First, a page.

a fast, versatile, remote (and local) file-copying tool
This is equivalent to -rlptgoD. It is a quick way of saying you want recursion and want to
preserve almost everything (with -H being a notable omission). The only exception to the above
equivalence is when --files-from is specified, in which case -r is not implied.
Note that -a does not preserve hardlinks, because finding multiply-linked files is expensive. You
must separately specify -H.
Output numbers in a more human-readable format. This makes big numbers output using larger units,
with a K, M, or G suffix. If this option was specified once, these units are K (1000), M
(1000*1000), and G (1000*1000*1000); if the option is repeated, the units are powers of 1024
instead of 1000.
With this option rsync’s delta-transfer algorithm is not used and the whole file is sent as-is
instead. The transfer may be faster if this option is used when the bandwidth between the source
and destination machines is higher than the bandwidth to disk (especially when the "disk" is
actually a networked filesystem). This is the default when both the source and destination are
specified as local paths, but only if no batch-writing option is in effect.
Local: rsync [OPTION...] SRC... [DEST]
Access via remote shell:
Pull: rsync [OPTION...] [USER@]HOST:SRC... [DEST]
Push: rsync [OPTION...] SRC... [USER@]HOST:DEST
Access via rsync daemon:
Pull: rsync [OPTION...] [USER@]HOST::SRC... [DEST]
rsync [OPTION...] rsync://[USER@]HOST[:PORT]/SRC... [DEST]
Push: rsync [OPTION...] SRC... [USER@]HOST::DEST
rsync [OPTION...] SRC... rsync://[USER@]HOST[:PORT]/DEST
Requests a simple itemized list of the changes that are being made to each file, including
attribute changes. This is exactly the same as specifying --out-format='%i %n%L'. If you repeat
the option, unchanged files will also be output, but only if the receiving rsync is at least
version 2.6.7 (you can use -vv with older versions of rsync, but that also turns on the output of
other verbose messages).
The "%i" escape has a cryptic output that is 11 letters long. The general format is like the
string YXcstpoguax, where Y is replaced by the type of update being done, X is replaced by the
file-type, and the other letters represent attributes that may be output if they are being
The update types that replace the Y are as follows:
o A < means that a file is being transferred to the remote host (sent).
o A > means that a file is being transferred to the local host (received).
o A c means that a local change/creation is occurring for the item (such as the creation of a
directory or the changing of a symlink, etc.).
o A h means that the item is a hard link to another item (requires --hard-links).
o A . means that the item is not being updated (though it might have attributes that are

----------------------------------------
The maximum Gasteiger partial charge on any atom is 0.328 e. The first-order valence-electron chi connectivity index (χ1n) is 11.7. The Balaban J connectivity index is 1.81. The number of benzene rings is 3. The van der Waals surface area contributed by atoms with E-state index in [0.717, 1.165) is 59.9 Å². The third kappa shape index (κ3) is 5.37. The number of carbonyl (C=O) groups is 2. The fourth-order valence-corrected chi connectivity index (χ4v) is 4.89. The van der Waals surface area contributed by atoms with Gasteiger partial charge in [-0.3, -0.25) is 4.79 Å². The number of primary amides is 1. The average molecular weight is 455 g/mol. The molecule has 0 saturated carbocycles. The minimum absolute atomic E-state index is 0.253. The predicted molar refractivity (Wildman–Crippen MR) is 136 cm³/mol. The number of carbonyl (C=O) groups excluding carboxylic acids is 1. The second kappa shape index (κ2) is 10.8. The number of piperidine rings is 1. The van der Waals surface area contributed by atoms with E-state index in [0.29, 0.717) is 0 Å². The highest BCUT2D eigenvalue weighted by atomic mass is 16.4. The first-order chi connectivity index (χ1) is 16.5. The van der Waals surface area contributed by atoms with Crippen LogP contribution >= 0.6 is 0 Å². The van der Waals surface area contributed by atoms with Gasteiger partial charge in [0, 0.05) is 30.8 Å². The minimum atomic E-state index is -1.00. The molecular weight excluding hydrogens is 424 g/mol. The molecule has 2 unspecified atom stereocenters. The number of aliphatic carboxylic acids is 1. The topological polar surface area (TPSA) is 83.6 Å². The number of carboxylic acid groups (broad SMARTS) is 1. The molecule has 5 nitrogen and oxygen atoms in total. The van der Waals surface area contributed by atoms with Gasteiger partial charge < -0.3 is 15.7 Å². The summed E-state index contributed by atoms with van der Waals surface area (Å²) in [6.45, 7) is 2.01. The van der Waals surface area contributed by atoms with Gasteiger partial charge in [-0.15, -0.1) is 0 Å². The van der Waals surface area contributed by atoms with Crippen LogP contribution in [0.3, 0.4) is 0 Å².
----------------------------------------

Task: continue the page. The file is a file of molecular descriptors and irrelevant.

o A * means that the rest of the itemized-output area contains a message (e.g. "deleting").
The file-types that replace the X are: f for a file, a d for a directory, an L for a symlink, a D
for a device, and a S for a special file (e.g. named sockets and fifos).
The other letters in the string above are the actual letters that will be output if the associated
attribute for the item is being updated or a "." for no change. Three exceptions to this are: (1)
a newly created item replaces each letter with a "+", (2) an identical item replaces the dots with
spaces, and (3) an unknown attribute replaces each letter with a "?" (this can happen when talking
to an older rsync).
The attribute that is associated with each letter is as follows:
o A c means either that a regular file has a different checksum (requires --checksum) or that
a symlink, device, or special file has a changed value. Note that if you are sending files
to an rsync prior to 3.0.1, this change flag will be present only for checksum-differing
o A s means the size of a regular file is different and will be updated by the file transfer.
o A t means the modification time is different and is being updated to the sender’s value
(requires --times). An alternate value of T means that the modification time will be set
to the transfer time, which happens when a file/symlink/device is updated without --times
and when a symlink is changed and the receiver can’t set its time. (Note: when using an
rsync 3.0.0 client, you might see the s flag combined with t instead of the proper T flag
for this time-setting failure.)
o A p means the permissions are different and are being updated to the sender’s value
o An o means the owner is different and is being updated to the sender’s value (requires
--owner and super-user privileges).
o A g means the group is different and is being updated to the sender’s value (requires
--group and the authority to set the group).
o The u slot is reserved for future use.
o The a means that the ACL information changed.
o The x means that the extended attribute information changed.
One other output is possible: when deleting files, the "%i" will output the string "*deleting"
for each item that is being removed (assuming that you are talking to a recent enough rsync that
it logs deletions instead of outputting them as a verbose message).
This makes rsync perform a trial run that doesn’t make any changes (and produces mostly the same
output as a real run). It is most commonly used in combination with the -v, --verbose and/or -i,
--itemize-changes options to see what an rsync command is going to do before one actually runs it.
The output of --itemize-changes is supposed to be exactly the same on a dry run and a subsequent
real run (barring intentional trickery and system call failures); if it isn’t, that’s a bug.
Other output should be mostly unchanged, but may differ in some areas. Notably, a dry run does
not send the actual data for file transfers, so --progress has no effect, the "bytes sent", "bytes
received", "literal data", and "matched data" statistics are too small, and the "speedup" value is
equivalent to a run where no file transfers were needed.
This option allows you to add rules to selectively exclude certain files from the list of files to
be transferred. This is most useful in combination with a recursive transfer.
You may use as many --filter options on the command line as you like to build up the list of files
to exclude. If the filter contains whitespace, be sure to quote it so that the shell gives the
rule to rsync as a single argument. The text below also mentions that you can use an underscore
to replace the space that separates a rule from its arg.
See the FILTER RULES section for detailed information on this option.